A vast cloud of Sahara dust blanketing Havana, Cuba, as people fish on Wednesday. Photo: Yamil Lage/AFP via Getty Images

A giant, dense plume of Saharan dust is shrouding much of the Caribbean as it heads westward toward Central America and the southern U.S. this week.

Why it matters: The dust cloud blanketing Puerto Rico, Jamaica, Hispaniola, and eastern Cuba on Tuesday prompted authorities to issue health warnings across the region as air quality plummeted to unhealthy levels, per Reuters.

  • Pablo Méndez Lázaro, from the University of Puerto Rico's School of Public Health, told AP, "This is the most significant event in the past 50 years. Conditions are dangerous in many Caribbean islands."
  • Aallergist and American College of Allergy, Asthma and Immunology president J. Allen Meadows said in a statement on Tuesday that dust storms and air pollution "can make asthma symptoms worse and make breathing more difficult."

The big picture: Per the NOAA, the Saharan Air Layer (SAL) is a mass of "very dry, dusty air" that forms over the Sahara Desert in northern Africa.

  • SAL outbreaks usually occupy a two- to 2.5-mile-thick layer of the atmosphere with the base starting about one mile above the surface. It reduced visibility in some areas to five miles when it reached the eastern Caribbean over the weekend, per a NOAA statement.
  • "The main impacts of the Saharan dust are a whitening of the sky during daylight hours, redder sunsets, and decreased air quality," NOAA said in a statement on Tuesday.

What to expect The Saharan dust layer is due to hit the Florida Peninsula and Gulf Coast "in the coming days," according to NOAA's Storm Prediction Center.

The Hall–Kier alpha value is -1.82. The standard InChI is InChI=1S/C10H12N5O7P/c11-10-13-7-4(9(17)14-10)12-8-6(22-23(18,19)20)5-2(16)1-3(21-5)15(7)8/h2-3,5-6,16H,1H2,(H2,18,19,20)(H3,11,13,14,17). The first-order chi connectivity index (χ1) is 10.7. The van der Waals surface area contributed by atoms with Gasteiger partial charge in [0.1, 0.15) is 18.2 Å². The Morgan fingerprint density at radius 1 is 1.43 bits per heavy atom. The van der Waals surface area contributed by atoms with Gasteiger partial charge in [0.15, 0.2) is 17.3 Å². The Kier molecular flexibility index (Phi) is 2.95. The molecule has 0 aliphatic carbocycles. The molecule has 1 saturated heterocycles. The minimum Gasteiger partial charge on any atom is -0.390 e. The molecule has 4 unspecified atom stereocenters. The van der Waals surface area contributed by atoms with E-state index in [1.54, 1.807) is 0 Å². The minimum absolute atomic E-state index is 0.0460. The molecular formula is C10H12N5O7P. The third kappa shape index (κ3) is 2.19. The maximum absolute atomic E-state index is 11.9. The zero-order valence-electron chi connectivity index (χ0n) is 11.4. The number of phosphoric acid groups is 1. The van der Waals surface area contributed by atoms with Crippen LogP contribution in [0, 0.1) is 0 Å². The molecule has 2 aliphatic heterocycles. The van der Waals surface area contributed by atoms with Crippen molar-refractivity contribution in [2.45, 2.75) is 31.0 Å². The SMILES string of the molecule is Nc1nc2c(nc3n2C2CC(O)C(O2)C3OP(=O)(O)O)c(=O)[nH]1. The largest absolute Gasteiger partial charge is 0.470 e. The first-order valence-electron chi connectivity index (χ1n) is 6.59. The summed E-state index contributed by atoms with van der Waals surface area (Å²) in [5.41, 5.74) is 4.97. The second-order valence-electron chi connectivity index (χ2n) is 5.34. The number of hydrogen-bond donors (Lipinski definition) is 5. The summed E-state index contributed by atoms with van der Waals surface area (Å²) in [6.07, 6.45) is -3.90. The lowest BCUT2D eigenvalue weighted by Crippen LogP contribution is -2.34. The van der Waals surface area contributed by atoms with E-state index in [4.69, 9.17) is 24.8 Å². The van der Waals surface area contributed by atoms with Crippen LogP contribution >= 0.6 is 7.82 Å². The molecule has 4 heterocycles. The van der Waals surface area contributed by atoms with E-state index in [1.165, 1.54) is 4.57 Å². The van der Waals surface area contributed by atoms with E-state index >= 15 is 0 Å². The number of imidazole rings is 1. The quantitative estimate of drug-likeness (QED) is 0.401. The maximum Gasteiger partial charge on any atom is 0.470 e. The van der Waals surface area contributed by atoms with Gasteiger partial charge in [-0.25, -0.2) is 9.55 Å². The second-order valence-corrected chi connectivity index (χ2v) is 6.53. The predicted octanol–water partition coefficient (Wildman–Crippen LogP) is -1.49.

• In a statement posted to Twitter, Sonoma Tech meteorologist Jeff Beamish pointed to modeling showing SAL impacts for Texas and Louisiana by Thursday, "potentially spreading" into the central and eastern US by Saturday.

Go deeper

The 2010s were officially the hottest decade on record

Residents defend a property from a bushfire at Hillsville near Taree, north of Sydney in Australia on Nov. 12. Photo: Peter Parks/AFP via Getty Images

It's official: Last year was the world's second hottest on record, and 2010-2019 was the hottest decade ever recorded.

Why it matters: The findings, published in two separate reports by NOAA and the British weather service the Met Office Wednesday, are in line with those of research group Berkeley Earth, revealed at the start of the year. It's yet more evidence of the long-term warming trend that stems from human-induced greenhouse gas emissions.

Updated 1 hour ago - Politics & Policy

Coronavirus dashboard

Illustration: Sarah Grillo/Axios

  1. Global: Total confirmed cases as of 12 p.m. ET: 12,772,755 — Total deaths: 566,036 — Total recoveries — 7,030,749Map.
  2. U.S.: Total confirmed cases as of 12 p.m. ET: 3,269,531 — Total deaths: 134,898 — Total recoveries: 995,576 — Total tested: 39,553,395Map.
  3. Politics: Trump wears face mask in public for first time.
  4. States: Florida smashes single-day record for new coronavirus cases with over 15,000.
  5. Public health: Trump's coronavirus testing czar says lockdowns in hotspots "should be on the table" — We're losing the war on the coronavirus.
  6. Education: Betsy DeVos says schools that don't reopen shouldn't get federal funds — Pelosi accuses Trump of "messing with the health of our children."
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Florida smashes single-day record for new coronavirus cases

Data: Covid Tracking Project; Chart: Axios Visuals

Florida reported 15,299 confirmed coronavirus cases on Sunday — a new single-day record for any state, according to its health department.

The big picture: The figure shatters both Florida's previous record of 11,458 new cases and the single-state record of 11,694 set by California last week, according to AP. It also surpasses New York's daily peak of 11,571 new cases in April, and comes just a day after Disney World reopened in Orlando.